It's impossible to tell what's going wrong in your particular case as there just isn't enough information in your question - you've only partially shown the 'internal' node tree (many of the nodes are hidden, meaning it's impossible to verify that they aren't marked as 'Clamped' and left assuming that, say, 'Root' is raising to the power of 0.5) and you don't show any detail of how the group is actually being used (it's hinted at behind your 'group' nodes but nothing explicit) - which is quite critical.
However, it is possible to produce such a result as shown below (assuming I've got my maths correct). The example image you provided must have been produced with a large number of iterations of the calculation - which would take a considerable amount of time to render. For my example I have limited it to a relatively small number of iterations to demonstrate the concept.
Firstly, rather than manually generate the node structures for the calculation I have created an add-on to generate the nodes directly from an entered expression (it's something I've been meaning to do for quite some time - building on the answer Cycles Materials Math node with more than two inputs). This add-on parses the entered expression and automatically generates the required nodes in a node group - this allows different expressions to be more easily tested since the expression can simply be edited. The add-on can be downloaded from https://github.com/baldingwizard/Blender-Addons - simply download the ZIP file and use Blender's User Preferences/Add-ons/Install Add-on from File to install, enable it, and Save User Settings. You should now have a new Custom Nodes menu in the Node Editor 'Add' menu that lets you add a Dynamic Maths Expression node. Entering an expression into the Expression field will automatically build the required maths nodes in a corresponding node Group. Since the expression is built from standard nodes it is fully GPU compatible (unlike an OSL solution). Note that the add-on is currently a work in progress and may contain rough edges (and I have some ideas for future improvements) - I'll tidy it up and file off any rough edges in due course but for now it shoul dbe reasonably functional.
With the new Dynamic Maths Expression node you can create the node trees for each of the functions by simply entering the relevant expression. For example,
This automatically creates the following nodes behind the scenes :
Similarly, 'theta' :
We can then use a similar technique to create expressions for 'newx', 'newy', and 'newz' :
newx = (r**n)*sin(n*theta)*cos(n*phi)
newy = (r**n)*sin(n*theta)*sin(n*phi)
newz = (r**n)*cos(n*theta)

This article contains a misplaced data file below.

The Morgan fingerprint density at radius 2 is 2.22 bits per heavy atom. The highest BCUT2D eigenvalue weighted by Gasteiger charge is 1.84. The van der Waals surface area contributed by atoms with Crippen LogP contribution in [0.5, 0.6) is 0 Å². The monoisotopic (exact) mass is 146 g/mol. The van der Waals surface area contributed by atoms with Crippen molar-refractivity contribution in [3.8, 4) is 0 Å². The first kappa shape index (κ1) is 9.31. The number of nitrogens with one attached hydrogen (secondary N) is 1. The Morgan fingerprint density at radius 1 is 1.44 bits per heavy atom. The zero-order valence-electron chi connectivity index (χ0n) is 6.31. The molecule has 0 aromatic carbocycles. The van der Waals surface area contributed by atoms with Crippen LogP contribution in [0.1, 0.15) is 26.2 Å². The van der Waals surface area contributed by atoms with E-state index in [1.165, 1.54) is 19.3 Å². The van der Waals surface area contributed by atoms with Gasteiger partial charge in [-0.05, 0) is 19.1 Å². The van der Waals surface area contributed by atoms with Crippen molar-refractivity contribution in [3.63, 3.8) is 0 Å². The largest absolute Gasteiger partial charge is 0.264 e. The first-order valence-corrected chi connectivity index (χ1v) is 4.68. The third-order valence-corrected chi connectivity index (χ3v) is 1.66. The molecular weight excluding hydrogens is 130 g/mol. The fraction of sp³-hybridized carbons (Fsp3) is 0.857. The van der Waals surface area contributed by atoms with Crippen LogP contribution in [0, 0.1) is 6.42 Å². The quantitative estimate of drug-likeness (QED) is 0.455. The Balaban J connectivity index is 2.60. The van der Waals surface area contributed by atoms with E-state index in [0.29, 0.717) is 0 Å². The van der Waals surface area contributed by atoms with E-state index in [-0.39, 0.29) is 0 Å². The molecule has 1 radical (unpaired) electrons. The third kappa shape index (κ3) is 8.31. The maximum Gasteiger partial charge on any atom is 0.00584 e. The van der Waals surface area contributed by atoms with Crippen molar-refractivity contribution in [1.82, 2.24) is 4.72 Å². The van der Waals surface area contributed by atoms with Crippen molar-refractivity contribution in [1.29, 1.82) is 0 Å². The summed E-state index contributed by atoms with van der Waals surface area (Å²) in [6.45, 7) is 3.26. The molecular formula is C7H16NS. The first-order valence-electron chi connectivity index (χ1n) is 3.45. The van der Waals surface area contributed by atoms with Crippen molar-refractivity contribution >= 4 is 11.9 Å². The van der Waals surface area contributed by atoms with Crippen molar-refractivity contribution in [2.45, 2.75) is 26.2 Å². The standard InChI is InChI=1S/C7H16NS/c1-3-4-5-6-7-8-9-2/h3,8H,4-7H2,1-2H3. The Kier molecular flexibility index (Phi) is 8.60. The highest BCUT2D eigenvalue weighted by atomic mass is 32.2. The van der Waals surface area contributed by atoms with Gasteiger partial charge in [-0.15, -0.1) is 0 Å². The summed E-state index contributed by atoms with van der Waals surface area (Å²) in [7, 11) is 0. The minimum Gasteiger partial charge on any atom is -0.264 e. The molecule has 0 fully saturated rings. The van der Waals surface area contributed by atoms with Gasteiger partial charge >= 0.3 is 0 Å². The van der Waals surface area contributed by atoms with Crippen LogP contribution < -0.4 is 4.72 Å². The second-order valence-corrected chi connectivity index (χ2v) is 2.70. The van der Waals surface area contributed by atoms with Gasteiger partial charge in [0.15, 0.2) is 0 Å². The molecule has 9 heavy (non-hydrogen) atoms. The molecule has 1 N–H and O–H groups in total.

These can then be linked together to form the following node group for the calculation of one 'iteration' :
Note that some of the inputs are fed directly out to the outputs - this is to assist with linking mulitple iterations together. Also the 'Valid' input/output is modified based on the condition that the result of this node is detected as 'outside range'. This is to detect the termination of the series at the specific iteration - if any iteration is out of range then we need to detect it rather than taking acount of any subsequent iteration. Only those 'points' in the volume that successfully pass through all stages of the iteration are rendered as 'solid' (ie, part of the 'bulb'). The more iterations applied the more complicated the final surface (but the more complicated the calculation - so considerably longer render times).
The individual stages are linked together as follows :
Note that one group node is required for each iteration of the calculation (the more iterations, the more complicated the resultant surface). The 'n' setting dictates the 'order' of the mandelbulb (in this case '3').
In order to render as a well defined volume you will need to multiply-up the result to generate a reasonable Density (eg, 100) and use this in a Volume material similar to how you would for smoke. You will also need to significantly decrease the Volume Sampling Step Size parameter in the Render properties from it's default of 0.1 to, say, 0.005 or lower (this defines the resolution of the volumetric) - this will produce a more detailed result but will significantly affect render times.
This can produce the following results :
Blend file included (you'll need to install the add-on to activate the Dynamic Maths Nodes)
Here is a further example - this time an 8th order mandelbulb (by setting 'n' to 8) with additional Iteration nodes in the chain to add detail (I used 16 iterations for this - ideally you'd use many more). This took approximately 3 hours to render on my system - it would fare a lot better on a system with GPU support (which I don't have).